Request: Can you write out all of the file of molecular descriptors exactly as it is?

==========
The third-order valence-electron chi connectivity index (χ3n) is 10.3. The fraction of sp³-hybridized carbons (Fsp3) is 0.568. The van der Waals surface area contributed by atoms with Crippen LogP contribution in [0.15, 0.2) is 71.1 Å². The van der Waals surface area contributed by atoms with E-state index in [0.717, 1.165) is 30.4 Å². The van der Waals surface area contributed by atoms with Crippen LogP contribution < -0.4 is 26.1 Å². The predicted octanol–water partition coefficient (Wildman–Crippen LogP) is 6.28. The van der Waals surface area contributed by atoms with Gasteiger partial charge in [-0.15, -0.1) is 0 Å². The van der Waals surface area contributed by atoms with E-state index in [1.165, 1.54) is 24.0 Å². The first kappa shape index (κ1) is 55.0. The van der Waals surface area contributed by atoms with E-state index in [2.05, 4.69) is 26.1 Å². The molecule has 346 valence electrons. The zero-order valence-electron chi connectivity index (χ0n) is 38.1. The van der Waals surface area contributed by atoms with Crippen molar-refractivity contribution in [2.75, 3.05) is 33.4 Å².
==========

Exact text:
The third-order valence-electron chi connectivity index (χ3n) is 10.3. The fraction of sp³-hybridized carbons (Fsp3) is 0.568. The van der Waals surface area contributed by atoms with Crippen LogP contribution in [0.15, 0.2) is 71.1 Å². The van der Waals surface area contributed by atoms with E-state index in [0.717, 1.165) is 30.4 Å². The van der Waals surface area contributed by atoms with Crippen LogP contribution < -0.4 is 26.1 Å². The predicted octanol–water partition coefficient (Wildman–Crippen LogP) is 6.28. The van der Waals surface area contributed by atoms with Gasteiger partial charge in [-0.15, -0.1) is 0 Å². The van der Waals surface area contributed by atoms with E-state index in [1.165, 1.54) is 24.0 Å². The first kappa shape index (κ1) is 55.0. The van der Waals surface area contributed by atoms with E-state index in [2.05, 4.69) is 26.1 Å². The molecule has 346 valence electrons. The zero-order valence-electron chi connectivity index (χ0n) is 38.1. The van der Waals surface area contributed by atoms with Crippen molar-refractivity contribution in [2.75, 3.05) is 33.4 Å².